French philosopher Blaise Pascal’s famous aphorism (turned oft-quoted cliché) “the heart has its reasons” is reason enough for Ana and Connor to begin an illicit affair in Sarah Crossan’s first novel for adults.
“Here is the Beehive” isn’t about the ignition of a romance. Crossan spares us the ‘will-they-won’t-they’ tête-à-tête, and the tedious and torturous deliberation about the morality of their entanglement. For three years, in stolen moments — hotel rooms, bars and coffee shops, snatched weekends away, and quickly-deleted texts — they have formed a clandestine relationship. And in these moments, it is perfect, their other lives — spouses, kids, jobs — washed away. This isn’t a sexually-charged fling; genuine emotion pulses through their liaisons. There is love. But it exists in a void, unshared.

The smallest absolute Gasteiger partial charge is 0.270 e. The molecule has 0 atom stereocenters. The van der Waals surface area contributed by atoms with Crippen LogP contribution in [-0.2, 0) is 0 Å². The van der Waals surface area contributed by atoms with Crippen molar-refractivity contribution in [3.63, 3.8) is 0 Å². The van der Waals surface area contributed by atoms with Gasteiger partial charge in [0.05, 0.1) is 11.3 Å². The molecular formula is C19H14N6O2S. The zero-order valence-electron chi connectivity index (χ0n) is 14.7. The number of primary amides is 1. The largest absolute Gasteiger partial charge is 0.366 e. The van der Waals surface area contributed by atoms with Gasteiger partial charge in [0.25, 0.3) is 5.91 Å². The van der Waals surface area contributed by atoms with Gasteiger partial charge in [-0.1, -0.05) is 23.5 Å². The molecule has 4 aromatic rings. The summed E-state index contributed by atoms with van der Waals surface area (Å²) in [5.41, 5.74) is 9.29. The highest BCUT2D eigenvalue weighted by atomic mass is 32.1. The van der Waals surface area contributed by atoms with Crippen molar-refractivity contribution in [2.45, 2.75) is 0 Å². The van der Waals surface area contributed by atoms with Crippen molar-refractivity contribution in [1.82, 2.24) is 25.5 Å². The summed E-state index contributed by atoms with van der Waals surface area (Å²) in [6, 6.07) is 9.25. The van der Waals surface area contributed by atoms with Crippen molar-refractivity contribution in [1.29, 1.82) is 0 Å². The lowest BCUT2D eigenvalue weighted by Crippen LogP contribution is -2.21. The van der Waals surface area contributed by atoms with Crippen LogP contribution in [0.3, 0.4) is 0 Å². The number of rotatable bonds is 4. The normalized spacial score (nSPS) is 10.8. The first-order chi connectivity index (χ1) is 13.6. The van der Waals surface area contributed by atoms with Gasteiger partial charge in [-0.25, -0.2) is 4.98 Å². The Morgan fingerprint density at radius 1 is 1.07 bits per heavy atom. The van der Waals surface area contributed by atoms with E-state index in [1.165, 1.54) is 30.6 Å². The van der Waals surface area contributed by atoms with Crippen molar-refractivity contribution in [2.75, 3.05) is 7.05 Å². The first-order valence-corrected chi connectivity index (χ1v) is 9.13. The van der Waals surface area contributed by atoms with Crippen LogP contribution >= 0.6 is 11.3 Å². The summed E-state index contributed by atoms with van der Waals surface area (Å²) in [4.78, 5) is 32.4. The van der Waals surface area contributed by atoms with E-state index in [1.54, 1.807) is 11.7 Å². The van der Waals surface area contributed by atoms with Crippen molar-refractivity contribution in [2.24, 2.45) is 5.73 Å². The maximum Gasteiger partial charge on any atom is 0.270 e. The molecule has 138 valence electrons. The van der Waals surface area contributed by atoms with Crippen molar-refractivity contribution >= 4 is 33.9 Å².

The book opens at the end of their relationship. “Here is the Beehive” is about its abrupt termination, when Connor dies suddenly, and the emotional fallout Ana suffers. It’s about the grief inherent when you lose a loved one, and how it can unspool the life you know, made worse for Ana by the fact nobody can know the their ever existed. With Connor gone, it’s like it never happened. So Anna, untethered, self-destructively makes contact with Connor’s widow.
Told in verse, Crossan’s trademark style, Ana’s sincere hopes and foolish naïveté regarding Connor is heartbreaking, her anguish over his death equally so. “Here is the Beehive” is a subversive exploration of the complicated matters of the human heart. Discomforting at times, but absolutely riveting and beautifully told.
Number Of Pages: 288
Available: 1st September 2020
Publisher: Bloomsbury Publishing